Everyone said it was going to be a summer’s day in the middle of March and looking so far over this year’s ride I had not been out much (if you ignore the daily commute by bike).   Initially I thought a trip round Selsey and West Wittering might make a nice morning.  It was then I noticed just how near Hayling Island was, infact looking on the map it was just a small jump over a bit of water and you would be there.    With my idea of a good ride being one with purpose against riding round in large circles just for fun, this started to look interesting.

Being so near, I worked out around 40 miles, it seems strange that I had not been for years.   I remember many happy family holidays in a poloroid 1970s type image, always sunny, flares and slightly faded Instagram-stylee.   Being so young I expect we probably only had such a holiday once or twice at the most, but I remember the caravan we had, the sun, the bunk beds, the hotdogs and the caravan park shop which sold paper bags of plums.  Happy days.   Time for another visit.

I had my doubts, I didn’t really want to be doing much more than 60 miles and this was looking like it may well break the 90 mile mark.   Over the year I have worked out the various mileages and my reaction to them:

  • 0-10 miles:  my daily commute
  • 10-20 miles: a short trip out
  • 20-40 miles: a reasonable ride
  • 40-60 miles: probably the ideal for a day before a ride becomes a challenge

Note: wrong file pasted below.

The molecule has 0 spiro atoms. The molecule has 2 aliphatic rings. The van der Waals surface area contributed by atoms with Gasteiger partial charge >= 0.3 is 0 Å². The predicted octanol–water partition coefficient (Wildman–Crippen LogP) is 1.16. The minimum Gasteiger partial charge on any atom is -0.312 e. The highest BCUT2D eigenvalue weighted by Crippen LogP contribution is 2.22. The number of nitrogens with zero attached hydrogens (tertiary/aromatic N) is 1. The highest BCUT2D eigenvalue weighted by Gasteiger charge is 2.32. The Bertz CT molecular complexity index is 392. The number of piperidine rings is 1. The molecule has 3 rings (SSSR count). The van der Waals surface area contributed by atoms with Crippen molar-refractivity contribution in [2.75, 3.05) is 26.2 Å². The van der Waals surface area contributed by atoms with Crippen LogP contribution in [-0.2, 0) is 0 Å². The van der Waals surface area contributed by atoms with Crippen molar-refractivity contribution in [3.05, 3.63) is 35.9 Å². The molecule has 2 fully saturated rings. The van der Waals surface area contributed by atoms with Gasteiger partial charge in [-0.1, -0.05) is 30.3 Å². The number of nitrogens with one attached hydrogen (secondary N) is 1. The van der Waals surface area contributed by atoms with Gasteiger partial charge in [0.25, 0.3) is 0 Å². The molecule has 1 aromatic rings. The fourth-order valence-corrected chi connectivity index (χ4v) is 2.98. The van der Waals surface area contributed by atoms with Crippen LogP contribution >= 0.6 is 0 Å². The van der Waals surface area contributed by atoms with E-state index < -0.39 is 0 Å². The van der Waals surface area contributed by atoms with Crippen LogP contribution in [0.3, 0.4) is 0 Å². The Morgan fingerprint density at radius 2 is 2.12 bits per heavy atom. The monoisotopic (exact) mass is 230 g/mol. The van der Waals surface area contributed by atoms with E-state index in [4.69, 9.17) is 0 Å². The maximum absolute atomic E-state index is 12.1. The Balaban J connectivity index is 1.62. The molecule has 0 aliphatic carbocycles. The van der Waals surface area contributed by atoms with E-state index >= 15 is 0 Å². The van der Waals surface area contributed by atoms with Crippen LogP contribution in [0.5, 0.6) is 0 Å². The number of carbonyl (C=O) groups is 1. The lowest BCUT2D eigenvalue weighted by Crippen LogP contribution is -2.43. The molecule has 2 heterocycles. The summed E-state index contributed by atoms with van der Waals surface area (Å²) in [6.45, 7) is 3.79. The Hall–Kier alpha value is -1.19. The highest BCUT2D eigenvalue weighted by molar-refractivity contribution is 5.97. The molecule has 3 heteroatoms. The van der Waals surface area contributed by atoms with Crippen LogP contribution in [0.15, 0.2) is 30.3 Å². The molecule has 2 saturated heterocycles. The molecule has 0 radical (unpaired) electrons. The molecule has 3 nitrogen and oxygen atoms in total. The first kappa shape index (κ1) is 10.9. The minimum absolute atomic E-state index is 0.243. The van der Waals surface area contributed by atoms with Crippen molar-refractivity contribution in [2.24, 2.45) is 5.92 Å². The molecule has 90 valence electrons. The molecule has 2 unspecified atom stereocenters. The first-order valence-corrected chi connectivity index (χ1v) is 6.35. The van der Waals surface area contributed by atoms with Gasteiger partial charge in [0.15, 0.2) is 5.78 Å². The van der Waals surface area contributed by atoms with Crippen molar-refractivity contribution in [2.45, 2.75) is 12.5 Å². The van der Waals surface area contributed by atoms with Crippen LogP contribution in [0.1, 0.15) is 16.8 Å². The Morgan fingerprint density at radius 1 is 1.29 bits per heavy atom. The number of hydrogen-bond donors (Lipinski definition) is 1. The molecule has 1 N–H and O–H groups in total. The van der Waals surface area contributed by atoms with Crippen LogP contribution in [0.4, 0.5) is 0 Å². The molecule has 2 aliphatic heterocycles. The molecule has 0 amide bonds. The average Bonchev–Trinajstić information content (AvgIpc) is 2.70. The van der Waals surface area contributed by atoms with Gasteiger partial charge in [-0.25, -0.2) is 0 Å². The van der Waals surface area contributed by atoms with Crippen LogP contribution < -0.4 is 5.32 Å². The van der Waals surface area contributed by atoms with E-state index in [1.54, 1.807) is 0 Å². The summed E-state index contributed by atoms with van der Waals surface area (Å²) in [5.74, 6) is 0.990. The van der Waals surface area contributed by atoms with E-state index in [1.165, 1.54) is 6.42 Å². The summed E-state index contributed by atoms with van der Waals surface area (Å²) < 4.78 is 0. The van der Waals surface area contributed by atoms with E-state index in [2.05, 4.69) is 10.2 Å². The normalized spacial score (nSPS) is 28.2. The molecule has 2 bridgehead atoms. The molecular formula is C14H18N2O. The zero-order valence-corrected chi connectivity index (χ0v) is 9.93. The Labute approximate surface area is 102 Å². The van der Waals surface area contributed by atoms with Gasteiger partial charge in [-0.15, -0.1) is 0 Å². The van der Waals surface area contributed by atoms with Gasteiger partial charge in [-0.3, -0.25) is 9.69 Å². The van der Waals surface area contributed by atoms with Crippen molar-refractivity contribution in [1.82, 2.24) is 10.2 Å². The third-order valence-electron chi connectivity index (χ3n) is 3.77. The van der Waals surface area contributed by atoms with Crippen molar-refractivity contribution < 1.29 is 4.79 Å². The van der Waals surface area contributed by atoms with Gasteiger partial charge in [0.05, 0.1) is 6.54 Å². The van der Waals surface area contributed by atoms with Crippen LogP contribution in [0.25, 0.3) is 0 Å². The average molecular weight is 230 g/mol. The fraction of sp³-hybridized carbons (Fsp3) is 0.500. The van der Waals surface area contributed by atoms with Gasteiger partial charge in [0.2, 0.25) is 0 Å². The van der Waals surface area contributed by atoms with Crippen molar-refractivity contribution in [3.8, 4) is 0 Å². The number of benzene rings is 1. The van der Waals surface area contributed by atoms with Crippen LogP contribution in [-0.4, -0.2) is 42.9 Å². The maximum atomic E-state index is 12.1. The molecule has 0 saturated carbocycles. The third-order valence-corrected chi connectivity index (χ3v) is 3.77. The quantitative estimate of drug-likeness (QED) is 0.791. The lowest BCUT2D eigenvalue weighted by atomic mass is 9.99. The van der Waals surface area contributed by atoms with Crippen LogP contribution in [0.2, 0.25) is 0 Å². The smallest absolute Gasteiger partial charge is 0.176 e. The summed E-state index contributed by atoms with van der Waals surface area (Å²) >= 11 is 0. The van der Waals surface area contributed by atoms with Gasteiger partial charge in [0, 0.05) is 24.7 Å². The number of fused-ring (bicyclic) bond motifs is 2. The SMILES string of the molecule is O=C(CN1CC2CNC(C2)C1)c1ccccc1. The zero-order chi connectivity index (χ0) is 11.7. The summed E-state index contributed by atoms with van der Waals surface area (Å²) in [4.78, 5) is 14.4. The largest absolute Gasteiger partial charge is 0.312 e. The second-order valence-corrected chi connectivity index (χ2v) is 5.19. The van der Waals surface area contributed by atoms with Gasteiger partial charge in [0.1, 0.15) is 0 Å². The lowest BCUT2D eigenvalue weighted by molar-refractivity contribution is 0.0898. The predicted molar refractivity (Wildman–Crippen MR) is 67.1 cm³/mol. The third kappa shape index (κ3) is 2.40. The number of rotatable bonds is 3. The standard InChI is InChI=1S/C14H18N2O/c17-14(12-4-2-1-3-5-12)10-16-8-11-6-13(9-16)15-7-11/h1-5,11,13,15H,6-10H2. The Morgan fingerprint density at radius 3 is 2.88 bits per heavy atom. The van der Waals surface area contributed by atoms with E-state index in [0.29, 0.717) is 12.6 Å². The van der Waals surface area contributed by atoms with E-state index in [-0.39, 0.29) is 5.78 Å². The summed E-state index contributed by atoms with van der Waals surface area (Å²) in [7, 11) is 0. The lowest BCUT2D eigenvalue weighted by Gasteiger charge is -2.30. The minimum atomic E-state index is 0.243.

• 60-80 miles: a hard day, esp when carrying extra
  • 80-100 miles: something I should be prepared to do

On my two day trip last year I did two days of 80 miles which was fine but not something I would want to keep up for many more days in a row.   Not only would I feel it but I found those two days I was rushing to keep to a target and far away destination, which took the edge of the idea of touring where you stop when and where you like, explore and generally enjoy the day.  In other words, a tourer using a bike is different to a cyclist going a long way.  Back to the trip and I thought I would go for it as going somewhere near would just not be the same.

Setting off at my normal 7 o’clock start, nice that I’m no longer starting in the dark.   It was cold but I imagined after 5 miles I would be warmed up.   At that time of the day on a Sunday there are not many cars or people about and the routine ride along the coast through Worthing was pleasant.

Early morning Worthing Pier

Early morning Worthing Pier

Following my route to work and continuing on to first Littlehampton and then onto my McDonald’s breakfast in Bognor.  It turns out to just be over an hour’s ride and an ideal stop.  A pity about the service at that early hour, the long wait (not many customers at that time of the day) and the incorrect order of bacon and egg McMuffin instead of sausage and egg.  Not to worry.

Welcome to Bognor, looking at towards home

Welcome to Bognor, looking at towards home

Interesting house on the seafront made from old railway carriages.